• breamfisherbreamfisher Senior Member Posts: 13,046 Senior Member
    Somebody on here said to grill asparagus. Olive oil, Kosher salt, pepper... delicious!
    Overkill is underrated.
  • JermanatorJermanator Senior Member Posts: 15,045 Senior Member
    Roasted is good too.
  • bullsi1911bullsi1911 Moderator Posts: 9,661 Senior Member

    Holy crap:
    Aren’t starchy
    foods fattening?
    No. It’s what you add to
    these foods or cook with
    them that adds most of the
    calories. For example:
    margarine or butter on
    bread, cream or cheese
    sauces on pasta, and the
    sugar and fat used with the
    flour in making cookies.

    That is so wrong, it's not even funny
    To make something simple is a thousand times more difficult than to make something complex.
    -Mikhail Kalashnikov
  • JermanatorJermanator Senior Member Posts: 15,045 Senior Member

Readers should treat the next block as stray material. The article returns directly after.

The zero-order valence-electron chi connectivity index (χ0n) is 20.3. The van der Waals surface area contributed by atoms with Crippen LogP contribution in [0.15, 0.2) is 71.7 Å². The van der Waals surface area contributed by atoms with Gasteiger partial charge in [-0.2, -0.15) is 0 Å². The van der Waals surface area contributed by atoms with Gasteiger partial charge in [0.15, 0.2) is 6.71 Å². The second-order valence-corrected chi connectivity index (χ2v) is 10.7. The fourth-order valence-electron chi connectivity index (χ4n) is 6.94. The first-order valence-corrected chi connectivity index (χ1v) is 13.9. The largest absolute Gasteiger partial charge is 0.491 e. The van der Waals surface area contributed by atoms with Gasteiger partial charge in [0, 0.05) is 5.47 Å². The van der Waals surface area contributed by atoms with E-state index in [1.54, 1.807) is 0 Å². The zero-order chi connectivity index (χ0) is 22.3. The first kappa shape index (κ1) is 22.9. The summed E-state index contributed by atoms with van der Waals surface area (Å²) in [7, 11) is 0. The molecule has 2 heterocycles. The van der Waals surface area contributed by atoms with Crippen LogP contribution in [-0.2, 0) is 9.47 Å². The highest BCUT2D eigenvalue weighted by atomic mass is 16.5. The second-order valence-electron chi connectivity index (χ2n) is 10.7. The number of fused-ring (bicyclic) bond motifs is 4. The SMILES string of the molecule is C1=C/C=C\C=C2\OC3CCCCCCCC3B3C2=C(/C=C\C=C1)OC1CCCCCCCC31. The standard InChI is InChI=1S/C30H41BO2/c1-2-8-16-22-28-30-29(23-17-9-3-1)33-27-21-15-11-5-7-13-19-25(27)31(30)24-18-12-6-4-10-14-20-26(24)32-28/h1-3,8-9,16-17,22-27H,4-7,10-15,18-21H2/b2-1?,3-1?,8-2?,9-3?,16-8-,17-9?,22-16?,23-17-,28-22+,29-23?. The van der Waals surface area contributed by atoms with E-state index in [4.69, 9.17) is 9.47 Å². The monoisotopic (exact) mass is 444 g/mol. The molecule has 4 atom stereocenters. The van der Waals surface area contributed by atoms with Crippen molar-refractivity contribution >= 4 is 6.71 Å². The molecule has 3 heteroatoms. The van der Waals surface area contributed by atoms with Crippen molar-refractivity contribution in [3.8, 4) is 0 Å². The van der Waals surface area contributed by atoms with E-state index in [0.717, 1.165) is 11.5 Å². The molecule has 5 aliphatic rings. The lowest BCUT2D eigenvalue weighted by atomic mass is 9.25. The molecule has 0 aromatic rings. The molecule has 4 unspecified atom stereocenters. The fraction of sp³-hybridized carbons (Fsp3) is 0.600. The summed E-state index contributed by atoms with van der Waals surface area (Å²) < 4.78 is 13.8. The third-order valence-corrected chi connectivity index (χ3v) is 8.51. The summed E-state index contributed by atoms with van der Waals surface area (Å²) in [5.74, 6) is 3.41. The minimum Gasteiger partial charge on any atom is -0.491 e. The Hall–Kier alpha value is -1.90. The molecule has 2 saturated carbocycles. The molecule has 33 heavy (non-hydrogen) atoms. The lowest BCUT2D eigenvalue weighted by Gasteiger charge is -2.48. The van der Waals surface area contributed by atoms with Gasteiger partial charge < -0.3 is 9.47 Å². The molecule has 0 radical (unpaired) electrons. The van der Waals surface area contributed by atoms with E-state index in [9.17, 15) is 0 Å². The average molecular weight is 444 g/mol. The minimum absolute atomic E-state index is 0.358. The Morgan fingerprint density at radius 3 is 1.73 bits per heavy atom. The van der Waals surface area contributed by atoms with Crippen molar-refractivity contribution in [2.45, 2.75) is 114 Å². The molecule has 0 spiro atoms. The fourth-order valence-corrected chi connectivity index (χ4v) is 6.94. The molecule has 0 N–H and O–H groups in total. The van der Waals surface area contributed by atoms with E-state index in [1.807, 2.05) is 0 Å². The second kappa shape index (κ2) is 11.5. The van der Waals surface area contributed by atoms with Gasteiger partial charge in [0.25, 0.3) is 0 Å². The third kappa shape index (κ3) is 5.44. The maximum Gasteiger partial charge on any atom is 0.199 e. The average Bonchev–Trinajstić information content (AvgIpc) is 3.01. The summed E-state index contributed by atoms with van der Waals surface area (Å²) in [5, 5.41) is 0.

cpj wrote: »
    I like canned ass pa rag us, but it's crap compared to fresh, lightly cooked.
    I will admit to buying a can or two every few years. It is ok but I don't even consider it in any way shape or form the equivalent of fresh asparagus-- and especially fresh Michigan asparagus in season. My canned weakness is peas. Frozen peas are excellent and fresh ones are sublime, but I keep a few cans stashed in the pantry for a quick snack-- I eat them straight from the can.
  • alphasigmookiealphasigmookie Senior Member Posts: 8,571 Senior Member
    Jermanator wrote: »
    ...and your body will handle those sugars exactly the same way if you were mainlining corn syrup. People are idiots.